[P]oetry can make a difference in the lives of readers. I’ve always known that myself, having read and written poems for at least four decades. Every morning I begin the day with a book of poems open at the breakfast table. I read a poem, perhaps two. I think about the poetry. I often make notes in my journal. The reading of the poem informs my day, adds brightness to my step, creates shades of feeling that formerly had been unavailable to me. In many cases, I remember lines, whole passages, that float in my head all day — snatches of song, as it were. I firmly believe my life would be infinitely poorer without poetry, its music, its deep wisdom. . . .—Jay Parini, The Chronicle Review
In “Education by Poetry,” one of his finest essays, Frost argued that an understanding of how poetry works is essential to the developing intellect. He went so far as to suggest that unless you are at home in the metaphor, you are not safe anywhere. . . .
In a talk at Princeton University in 1942, when the world was aflame, Stevens reflected on the fact that the 20th century had become “so violent,” both physically and spiritually. He succinctly defined poetry as “a violence from within that protects us from a violence without. It is the imagination pushing back against the pressure of reality. It seems, in the last analysis, to have something to do with our self-preservation; and that, no doubt, is why the expression of poetry, the sound of its words, helps us to live our lives.”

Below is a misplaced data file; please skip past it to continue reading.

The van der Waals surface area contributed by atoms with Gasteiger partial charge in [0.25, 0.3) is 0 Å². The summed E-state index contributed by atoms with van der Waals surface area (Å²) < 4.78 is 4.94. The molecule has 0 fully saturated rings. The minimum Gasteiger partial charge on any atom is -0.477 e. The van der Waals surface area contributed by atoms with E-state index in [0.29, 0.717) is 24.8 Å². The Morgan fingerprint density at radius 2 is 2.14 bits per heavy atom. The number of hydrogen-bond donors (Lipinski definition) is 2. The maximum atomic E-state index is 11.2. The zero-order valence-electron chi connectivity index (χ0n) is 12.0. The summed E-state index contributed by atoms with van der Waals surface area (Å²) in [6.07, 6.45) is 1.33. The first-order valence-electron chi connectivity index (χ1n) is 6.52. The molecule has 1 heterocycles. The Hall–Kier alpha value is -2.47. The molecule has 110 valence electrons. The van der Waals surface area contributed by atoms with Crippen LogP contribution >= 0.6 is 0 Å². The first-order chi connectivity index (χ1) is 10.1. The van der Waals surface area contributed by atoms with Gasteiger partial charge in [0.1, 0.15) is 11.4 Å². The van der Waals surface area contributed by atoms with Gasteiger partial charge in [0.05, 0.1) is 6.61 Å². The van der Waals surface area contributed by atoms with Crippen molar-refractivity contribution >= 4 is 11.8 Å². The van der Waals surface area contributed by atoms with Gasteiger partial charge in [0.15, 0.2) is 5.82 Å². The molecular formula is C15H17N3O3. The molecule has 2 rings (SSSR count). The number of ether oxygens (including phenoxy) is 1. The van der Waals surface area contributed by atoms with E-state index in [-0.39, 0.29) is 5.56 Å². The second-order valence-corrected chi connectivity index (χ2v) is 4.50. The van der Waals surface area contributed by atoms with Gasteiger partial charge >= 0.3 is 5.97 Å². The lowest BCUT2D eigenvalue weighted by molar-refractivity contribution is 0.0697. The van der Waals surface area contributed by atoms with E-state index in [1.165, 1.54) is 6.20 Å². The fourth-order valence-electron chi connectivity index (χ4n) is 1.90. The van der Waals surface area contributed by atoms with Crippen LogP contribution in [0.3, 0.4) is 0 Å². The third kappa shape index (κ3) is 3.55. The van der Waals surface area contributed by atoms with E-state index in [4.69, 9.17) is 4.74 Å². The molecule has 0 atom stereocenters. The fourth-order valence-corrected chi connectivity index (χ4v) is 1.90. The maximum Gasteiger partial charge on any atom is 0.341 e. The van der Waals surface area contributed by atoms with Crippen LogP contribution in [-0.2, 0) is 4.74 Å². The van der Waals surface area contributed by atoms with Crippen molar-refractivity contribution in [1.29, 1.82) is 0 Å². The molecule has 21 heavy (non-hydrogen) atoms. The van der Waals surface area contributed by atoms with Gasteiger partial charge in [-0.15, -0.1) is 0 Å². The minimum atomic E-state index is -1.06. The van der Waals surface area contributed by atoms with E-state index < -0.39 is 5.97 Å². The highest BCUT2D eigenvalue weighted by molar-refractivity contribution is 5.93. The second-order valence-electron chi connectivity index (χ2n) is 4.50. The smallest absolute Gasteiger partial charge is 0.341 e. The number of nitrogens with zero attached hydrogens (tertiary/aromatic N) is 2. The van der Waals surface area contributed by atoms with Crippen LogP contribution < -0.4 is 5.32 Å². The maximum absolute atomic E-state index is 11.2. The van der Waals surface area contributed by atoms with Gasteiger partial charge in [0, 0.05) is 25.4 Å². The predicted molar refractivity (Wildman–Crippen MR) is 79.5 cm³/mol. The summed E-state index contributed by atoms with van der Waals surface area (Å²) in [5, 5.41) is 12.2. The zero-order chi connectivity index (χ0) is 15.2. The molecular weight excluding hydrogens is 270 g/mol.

The pressure of reality is indeed fierce, and yet poetry supplies a kind of counterpressure, pushing back against external forces that would overwhelm and obliterate the individual. Poets give a voice to the world in ways previously unacknowledged. We listen to the still, small voice of poetry when we read a poem, and that voice stands in ferocious contrast to the clamor in the culture at large and, often, to the sound of society’s explosions.